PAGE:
The number of missed cut-off times by publishers into wholesale has spiked in 2015, despite assurances by the supply chain that it would make re-runs a priority.

Late inbound deliveries were up 31.06% in the first three months, compared to 2014, according to data from the National Distribution Monitor. This comes after a 22.7% overall drop in missed cut-offs of in 2014.

NFRN news operations manager Jerry Hayes said the Press Distribution Forum should look to hold an emergency meeting to identify underlying issues.

“The newspaper decision makers need to wake up and realise the material damage late delivered newspapers continues to have on sales,” he said.

But publishers told RN that late deliveries were already a priority and that data was easily skewed by one-off events.

John Howard, newspaper sales director for Trinity Mirror, said a major press fault had “distorted” March results for the Mirror. The paper had the second highest number of missed cut-offs that month, 74, behind the Daily Mail with 91.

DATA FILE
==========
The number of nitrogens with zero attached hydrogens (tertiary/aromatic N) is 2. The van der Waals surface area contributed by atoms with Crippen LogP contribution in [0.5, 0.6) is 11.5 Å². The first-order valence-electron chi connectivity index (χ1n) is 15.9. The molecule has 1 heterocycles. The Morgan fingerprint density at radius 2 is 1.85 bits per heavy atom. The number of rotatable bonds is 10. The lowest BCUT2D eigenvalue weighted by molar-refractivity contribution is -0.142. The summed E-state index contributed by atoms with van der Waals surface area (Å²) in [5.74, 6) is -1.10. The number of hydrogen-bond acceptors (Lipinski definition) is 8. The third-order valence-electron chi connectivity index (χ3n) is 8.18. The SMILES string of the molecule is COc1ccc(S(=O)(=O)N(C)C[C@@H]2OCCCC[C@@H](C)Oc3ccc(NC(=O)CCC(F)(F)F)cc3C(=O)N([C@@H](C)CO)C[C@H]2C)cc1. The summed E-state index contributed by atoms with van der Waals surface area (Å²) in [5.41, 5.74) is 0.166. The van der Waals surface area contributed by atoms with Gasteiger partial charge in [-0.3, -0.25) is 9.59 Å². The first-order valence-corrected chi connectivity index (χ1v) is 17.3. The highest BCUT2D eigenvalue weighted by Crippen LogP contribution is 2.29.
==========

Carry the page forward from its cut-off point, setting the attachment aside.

Mr Howard said: “Our work is relentless in terms of explaining to the organisation the importance of timely arrivals. We publish newspapers on all but one day of the year and we aim to arrive ahead of schedule on each one of them.”

We publish newspapers on all but one day of the year and we aim to arrive ahead of schedule on each one of them

Chris Cadman, head of logistics at Mail Newspapers, said: “Although our figures do show an increase, some of these are second or even third loads we put in to try avoid lateness to retailers, which can show as a negative performance when you look at the headline figures.”

A Guardian News & Media spokesman added that late deliveries on the Guardian were decreasing, while head of circulation at The Independent John Simmonds said editorial teams were made aware of the impact lateness could have.

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